Freiberg’s disease (named after the doctor who first described it in 1914) is a condition, more common in women, that usually affects the 2nd metatarsal bone in the foot which becomes misshapen. As the end of the bone loses its shape, it has been described as looking as if it’s ‘a square peg trying to fit into a round socket’.
What causes it?
It is believed that Freiberg’s disease is caused by a loss of blood supply to the end of the bone, which can occur around puberty. It may be caused by repetitive strain on the bone, resulting in subtle damage to the end of the bone near the growth area. This stops it being able to develop a normal shape.
What are the symptoms?
Symptoms include pain, stiffness and swelling around the affected toe, usually in the teens or early adulthood. It’s usually worse if high heels are worn, with pain under the ball of the foot.
Often there is chronic (long term) discomfort in the foot. As the symptoms progress, the swelling and stiffness can become more noticeable and you may find that you develop a limp as you try to keep weight off the foot.
How is it diagnosed?
In most cases, the diagnosis is made following a medical examination of the toe and discussing your symptoms with the specialist, backed up by X-rays.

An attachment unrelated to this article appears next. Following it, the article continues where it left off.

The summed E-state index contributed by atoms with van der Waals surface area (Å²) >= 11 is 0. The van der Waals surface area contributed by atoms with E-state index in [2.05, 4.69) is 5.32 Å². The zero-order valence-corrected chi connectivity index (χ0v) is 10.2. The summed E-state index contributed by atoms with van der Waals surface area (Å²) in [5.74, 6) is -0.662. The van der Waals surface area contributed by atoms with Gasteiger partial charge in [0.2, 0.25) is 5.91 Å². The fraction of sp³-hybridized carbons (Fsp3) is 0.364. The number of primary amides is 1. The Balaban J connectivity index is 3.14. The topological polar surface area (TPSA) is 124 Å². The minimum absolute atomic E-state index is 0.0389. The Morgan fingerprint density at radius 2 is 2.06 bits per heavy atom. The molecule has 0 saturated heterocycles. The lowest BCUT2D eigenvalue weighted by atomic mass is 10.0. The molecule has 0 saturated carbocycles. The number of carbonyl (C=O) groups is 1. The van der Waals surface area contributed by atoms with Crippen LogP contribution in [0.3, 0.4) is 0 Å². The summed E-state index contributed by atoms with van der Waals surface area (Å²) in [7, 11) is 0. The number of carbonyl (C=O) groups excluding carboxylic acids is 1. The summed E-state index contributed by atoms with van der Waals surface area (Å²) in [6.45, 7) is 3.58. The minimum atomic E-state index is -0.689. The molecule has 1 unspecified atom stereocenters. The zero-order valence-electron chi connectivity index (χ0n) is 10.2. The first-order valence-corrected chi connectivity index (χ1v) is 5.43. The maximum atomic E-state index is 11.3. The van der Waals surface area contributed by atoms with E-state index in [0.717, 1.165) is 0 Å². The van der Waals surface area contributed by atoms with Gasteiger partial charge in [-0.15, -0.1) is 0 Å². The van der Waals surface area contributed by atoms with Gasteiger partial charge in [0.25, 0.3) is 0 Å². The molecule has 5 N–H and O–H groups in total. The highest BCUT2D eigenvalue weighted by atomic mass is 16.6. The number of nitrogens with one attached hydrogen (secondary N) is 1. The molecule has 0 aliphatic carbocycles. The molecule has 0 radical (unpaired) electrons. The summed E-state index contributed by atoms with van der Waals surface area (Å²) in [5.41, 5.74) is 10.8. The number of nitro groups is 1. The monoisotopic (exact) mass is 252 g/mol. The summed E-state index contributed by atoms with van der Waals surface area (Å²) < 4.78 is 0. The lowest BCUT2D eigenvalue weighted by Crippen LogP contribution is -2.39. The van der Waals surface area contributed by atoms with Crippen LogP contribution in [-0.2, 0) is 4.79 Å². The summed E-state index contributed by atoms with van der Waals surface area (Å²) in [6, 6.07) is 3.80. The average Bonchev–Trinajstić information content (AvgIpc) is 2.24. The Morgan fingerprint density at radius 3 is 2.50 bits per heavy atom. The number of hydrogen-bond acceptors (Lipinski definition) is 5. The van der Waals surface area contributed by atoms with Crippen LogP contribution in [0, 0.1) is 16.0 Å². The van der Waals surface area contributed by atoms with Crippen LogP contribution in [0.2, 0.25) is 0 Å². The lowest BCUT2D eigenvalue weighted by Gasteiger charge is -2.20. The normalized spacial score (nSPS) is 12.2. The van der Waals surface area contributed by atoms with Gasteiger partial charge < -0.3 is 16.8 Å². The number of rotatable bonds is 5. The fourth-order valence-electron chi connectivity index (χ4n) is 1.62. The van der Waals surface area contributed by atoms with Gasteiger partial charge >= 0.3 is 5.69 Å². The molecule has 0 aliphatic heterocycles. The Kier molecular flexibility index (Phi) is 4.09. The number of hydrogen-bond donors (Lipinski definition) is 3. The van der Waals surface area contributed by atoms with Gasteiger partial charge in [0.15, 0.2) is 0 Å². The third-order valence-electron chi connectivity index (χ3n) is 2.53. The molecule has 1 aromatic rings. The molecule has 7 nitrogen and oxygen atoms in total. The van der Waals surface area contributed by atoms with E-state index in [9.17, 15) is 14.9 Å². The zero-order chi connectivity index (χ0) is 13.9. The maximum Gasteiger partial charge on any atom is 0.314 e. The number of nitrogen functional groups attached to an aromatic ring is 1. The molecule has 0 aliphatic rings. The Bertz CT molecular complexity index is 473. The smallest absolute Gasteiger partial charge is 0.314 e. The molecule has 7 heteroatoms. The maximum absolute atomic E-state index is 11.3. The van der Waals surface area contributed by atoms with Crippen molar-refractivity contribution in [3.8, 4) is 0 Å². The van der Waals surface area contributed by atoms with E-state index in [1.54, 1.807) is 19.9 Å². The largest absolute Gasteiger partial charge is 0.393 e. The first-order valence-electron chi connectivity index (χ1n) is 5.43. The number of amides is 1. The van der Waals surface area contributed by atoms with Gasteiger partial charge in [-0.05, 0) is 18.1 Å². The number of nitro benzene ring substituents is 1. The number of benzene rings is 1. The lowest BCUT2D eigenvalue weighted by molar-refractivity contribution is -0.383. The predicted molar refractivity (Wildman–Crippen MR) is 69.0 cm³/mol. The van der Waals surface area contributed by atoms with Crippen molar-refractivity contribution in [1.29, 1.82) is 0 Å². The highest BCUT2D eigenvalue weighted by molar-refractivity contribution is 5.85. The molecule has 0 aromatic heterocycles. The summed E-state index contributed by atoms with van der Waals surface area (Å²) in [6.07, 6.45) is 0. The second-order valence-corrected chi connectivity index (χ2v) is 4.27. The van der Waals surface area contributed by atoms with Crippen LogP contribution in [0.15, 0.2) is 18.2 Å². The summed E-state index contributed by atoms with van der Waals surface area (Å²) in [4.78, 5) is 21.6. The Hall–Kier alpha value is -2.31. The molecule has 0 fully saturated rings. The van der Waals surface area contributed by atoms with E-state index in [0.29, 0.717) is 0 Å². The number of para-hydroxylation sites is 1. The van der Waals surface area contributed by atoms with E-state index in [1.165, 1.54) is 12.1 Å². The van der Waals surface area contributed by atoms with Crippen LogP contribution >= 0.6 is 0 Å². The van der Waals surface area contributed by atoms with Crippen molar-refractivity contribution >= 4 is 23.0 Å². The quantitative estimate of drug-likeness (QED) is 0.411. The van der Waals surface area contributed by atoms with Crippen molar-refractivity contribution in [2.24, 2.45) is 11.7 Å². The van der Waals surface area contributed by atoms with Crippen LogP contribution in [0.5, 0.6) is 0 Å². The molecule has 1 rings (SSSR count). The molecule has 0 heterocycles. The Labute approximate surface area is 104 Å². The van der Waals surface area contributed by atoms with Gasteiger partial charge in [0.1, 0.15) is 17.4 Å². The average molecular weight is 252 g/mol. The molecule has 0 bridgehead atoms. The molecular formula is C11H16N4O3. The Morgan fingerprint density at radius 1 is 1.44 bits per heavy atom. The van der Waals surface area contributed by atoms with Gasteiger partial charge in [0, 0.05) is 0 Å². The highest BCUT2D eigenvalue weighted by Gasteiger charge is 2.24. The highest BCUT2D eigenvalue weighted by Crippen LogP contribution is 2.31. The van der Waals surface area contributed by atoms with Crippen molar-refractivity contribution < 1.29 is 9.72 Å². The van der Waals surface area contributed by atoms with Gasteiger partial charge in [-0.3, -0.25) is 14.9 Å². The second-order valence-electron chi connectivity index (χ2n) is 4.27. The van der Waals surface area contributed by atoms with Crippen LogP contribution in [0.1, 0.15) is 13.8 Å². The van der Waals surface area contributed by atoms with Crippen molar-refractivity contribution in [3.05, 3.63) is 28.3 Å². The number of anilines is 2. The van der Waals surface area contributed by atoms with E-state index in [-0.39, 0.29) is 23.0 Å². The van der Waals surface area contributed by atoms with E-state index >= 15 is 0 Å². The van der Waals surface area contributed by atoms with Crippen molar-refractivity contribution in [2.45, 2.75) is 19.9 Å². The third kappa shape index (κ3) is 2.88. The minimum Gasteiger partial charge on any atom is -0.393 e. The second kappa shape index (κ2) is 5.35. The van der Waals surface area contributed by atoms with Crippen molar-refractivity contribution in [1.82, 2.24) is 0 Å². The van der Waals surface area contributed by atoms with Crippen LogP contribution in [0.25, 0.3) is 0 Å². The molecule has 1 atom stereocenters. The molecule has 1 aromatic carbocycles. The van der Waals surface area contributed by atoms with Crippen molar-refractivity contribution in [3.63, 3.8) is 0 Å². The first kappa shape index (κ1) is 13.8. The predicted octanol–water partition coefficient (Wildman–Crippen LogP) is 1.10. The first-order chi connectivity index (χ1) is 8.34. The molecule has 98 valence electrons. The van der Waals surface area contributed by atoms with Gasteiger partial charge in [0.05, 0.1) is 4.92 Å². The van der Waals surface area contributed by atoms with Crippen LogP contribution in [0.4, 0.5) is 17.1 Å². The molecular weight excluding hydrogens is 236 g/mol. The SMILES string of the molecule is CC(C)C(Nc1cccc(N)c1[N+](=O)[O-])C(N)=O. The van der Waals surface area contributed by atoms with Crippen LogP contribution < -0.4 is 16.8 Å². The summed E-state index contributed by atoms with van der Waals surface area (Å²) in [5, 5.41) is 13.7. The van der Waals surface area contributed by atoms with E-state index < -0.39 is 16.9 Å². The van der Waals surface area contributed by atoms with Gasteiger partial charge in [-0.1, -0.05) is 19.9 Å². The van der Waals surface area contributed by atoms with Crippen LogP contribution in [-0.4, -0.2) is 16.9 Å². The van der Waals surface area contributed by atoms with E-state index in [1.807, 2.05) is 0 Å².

How is it treated?
Non-operative treatment: this cannot cure the condition, but can help to improve the symptoms by using insoles or custom-made shoes to reduce pressure on the painful toe when you are active. Your doctor may also suggest that you take painkillers or anti-inflammatory medication.
Operative treatment: this involves tidying up the joint (also known as debridement) to reduce inflammation and help relieve the symptoms. Another surgical option is to change the position of the deformed part of the metatarsal bone by realigning (straightening) it to try to make the joint work more smoothly.
Important: This information is only a guideline to help you understand your treatment and what to expect. Everyone is different and your rehabilitation may be quicker or slower than other people’s. Please contact us for advice if you’re worried about any aspect of your health or recovery.